If Stephen Hawking taught us anything, it's that society shouldn't dismiss disabled people like me
Professor Stephen Hawking had a beautiful mind. It was a mind that not only enhanced humanity's understanding of the universe, but was also capable of explaining it in a way the teaming mass of humanity could understand. The value of the latter should not be underestimated.
Hawking also demonstrated that disability is, and should be, an irrelevance when it comes to making a towering contribution, one that historians will likely be discussing for as long as there is a planet capable of supporting them (he regularly expressed concern over the latter - and with good reason).
Of course, beautiful minds, minds as profoundly gifted as Hawking's was, tend to find their way.
Most of us don't have beautiful minds. But we do have useful minds, minds that will never be discussed by historians, but that have talent and ability and that are capable of making important contributions all the same.
Disability should be similarly irrelevant in our cases. Sadly, that isn't always the way.
Scope, the charity, keeps an eye on this and tells me that 31.3 percentage points currently separate the rate of employment of people with disabilities in Britain when compared with their able-bodied peers.
To make a contribution to society, or to a business, we have to overcome hurdles that able-bodied people don't face.
You can start with the negative way in which society views impairments and the sometimes wilful lack of understanding that exists about them in society.
Every time I write on this subject, some rube pops up on Twitter, or the comment boards, to argue that businesses have to make money and public sector employers have limits upon how much of it that they can spend to deliver the services they are charged with providing.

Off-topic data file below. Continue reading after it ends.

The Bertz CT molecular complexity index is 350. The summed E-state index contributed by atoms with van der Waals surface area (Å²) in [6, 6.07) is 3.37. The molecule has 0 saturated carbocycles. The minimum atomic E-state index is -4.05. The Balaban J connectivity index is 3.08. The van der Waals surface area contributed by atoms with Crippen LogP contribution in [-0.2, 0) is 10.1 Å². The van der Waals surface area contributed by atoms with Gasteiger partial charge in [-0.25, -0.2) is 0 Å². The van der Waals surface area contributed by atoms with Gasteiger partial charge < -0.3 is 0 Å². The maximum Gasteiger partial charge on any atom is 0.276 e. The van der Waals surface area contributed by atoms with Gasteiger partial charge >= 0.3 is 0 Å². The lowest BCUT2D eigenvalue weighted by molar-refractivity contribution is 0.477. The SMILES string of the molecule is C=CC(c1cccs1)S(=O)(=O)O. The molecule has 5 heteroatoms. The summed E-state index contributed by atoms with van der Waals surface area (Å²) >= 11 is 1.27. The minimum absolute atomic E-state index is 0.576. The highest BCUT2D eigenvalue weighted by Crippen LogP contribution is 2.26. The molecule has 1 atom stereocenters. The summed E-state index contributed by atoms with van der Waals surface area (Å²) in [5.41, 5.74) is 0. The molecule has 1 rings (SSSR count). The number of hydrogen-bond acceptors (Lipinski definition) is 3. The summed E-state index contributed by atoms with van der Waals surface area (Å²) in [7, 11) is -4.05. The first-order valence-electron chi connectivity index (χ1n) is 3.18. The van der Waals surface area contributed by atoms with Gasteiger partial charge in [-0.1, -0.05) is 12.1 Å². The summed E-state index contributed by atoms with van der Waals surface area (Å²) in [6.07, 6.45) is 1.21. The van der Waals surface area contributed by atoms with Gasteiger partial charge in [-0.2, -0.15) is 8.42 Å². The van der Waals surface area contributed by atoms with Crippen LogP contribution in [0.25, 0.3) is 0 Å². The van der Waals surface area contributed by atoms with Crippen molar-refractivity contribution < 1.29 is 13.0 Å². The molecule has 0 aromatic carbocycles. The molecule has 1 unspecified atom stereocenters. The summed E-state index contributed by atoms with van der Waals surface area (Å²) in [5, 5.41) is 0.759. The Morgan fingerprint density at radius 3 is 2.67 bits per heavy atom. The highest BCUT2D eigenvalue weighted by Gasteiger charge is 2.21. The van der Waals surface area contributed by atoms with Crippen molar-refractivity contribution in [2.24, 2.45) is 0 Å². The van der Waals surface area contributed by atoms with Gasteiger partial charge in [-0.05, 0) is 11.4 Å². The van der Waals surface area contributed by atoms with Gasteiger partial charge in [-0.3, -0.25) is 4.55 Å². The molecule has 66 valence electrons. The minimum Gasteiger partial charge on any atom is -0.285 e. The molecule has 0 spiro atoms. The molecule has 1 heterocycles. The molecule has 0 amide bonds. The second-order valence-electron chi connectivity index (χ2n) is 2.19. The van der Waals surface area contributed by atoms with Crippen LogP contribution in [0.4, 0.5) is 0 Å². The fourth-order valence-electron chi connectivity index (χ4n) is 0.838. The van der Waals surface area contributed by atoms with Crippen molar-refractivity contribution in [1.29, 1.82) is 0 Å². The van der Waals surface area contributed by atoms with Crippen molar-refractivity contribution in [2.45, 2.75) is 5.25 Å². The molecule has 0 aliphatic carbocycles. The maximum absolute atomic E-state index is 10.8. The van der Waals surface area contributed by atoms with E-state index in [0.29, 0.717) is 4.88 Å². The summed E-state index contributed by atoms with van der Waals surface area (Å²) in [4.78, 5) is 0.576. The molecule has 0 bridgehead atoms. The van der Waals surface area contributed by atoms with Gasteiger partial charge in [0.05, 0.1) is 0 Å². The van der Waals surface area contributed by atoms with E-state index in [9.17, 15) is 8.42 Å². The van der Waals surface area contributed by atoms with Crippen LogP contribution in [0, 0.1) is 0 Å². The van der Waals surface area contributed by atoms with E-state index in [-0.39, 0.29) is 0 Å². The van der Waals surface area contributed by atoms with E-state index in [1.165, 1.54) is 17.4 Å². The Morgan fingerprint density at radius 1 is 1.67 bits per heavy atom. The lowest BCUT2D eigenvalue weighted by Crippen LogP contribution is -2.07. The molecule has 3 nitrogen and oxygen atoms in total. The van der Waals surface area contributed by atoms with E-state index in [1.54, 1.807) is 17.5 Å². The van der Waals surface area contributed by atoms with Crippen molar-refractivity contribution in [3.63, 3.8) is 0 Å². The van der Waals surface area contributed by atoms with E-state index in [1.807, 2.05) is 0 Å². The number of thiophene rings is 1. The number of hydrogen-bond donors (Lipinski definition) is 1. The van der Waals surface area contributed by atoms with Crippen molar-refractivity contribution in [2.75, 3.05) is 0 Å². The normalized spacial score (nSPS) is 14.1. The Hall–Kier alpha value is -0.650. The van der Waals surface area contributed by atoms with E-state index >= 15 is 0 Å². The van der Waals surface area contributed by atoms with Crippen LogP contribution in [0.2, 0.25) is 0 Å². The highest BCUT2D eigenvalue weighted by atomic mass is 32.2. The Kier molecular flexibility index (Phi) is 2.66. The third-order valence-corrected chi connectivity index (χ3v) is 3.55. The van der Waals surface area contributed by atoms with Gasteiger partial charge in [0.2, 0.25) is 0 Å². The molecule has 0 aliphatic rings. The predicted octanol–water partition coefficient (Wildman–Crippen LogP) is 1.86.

It's about cost, innit. They can't afford to be worrying about incurring it to employ disabled people. This is despite studies that show that it is, in fact, highly cost-effective.
Disabled employees stick with their employers for longer and take fewer sick days. If that seems counter-intuitive, think about it for a moment: if you feel you have to work twice as hard to prove your value, you're highly unlikely to take a day off for, say, a cold. It is a sad fact that, when it comes to disability, people remain wedded to a backwards-looking view that the people that have them are either poor suffering little lambs, or super-duper inspirations (take note of some of the Paralympic commentary, as well as the way Hawking's disability has been discussed). Now would he like sugar with that?
These attitudes, unfortunately, feed through into the mentality of HR departments, to the interview panels they convene and to the recruiters they hire to formulate their shortlists.
Even the Chancellor, Philip Hammond, a man who ought to know better, fell into the trap when he declared before the hearing of a parliamentary committee that an improvement in the rates of employment of disabled people helped to explain the failure to improve the UK economy's dismal productivity.
Suffice it to say that the Treasury's own figures failed to back up his assertion.
I'm sorely tempted, at this point, to make a comment about Hammond with regard to useful minds.
The best of it is that he has one of the better ones to be found around the Cabinet table. Small wonder that the gap is as wide as it is.
Britain is not a nation so flooded with talent that it can easily afford to put useful minds to waste.
The way employers constantly bang on about skills gaps and labour shortages makes that clear. Yet it is doing so.
There has been a lot of frankly offensive guff talked about the professor's disability in the wake of his death. Offensive ablest guff about his "overcoming" it - and worse.
The elimination of attitudes like that, such that useful minds and beautiful minds alike are able to flourish, regardless of any disability, would be a very worthy part of his gift to the world.
I fear we have a lot of work to do to realise that.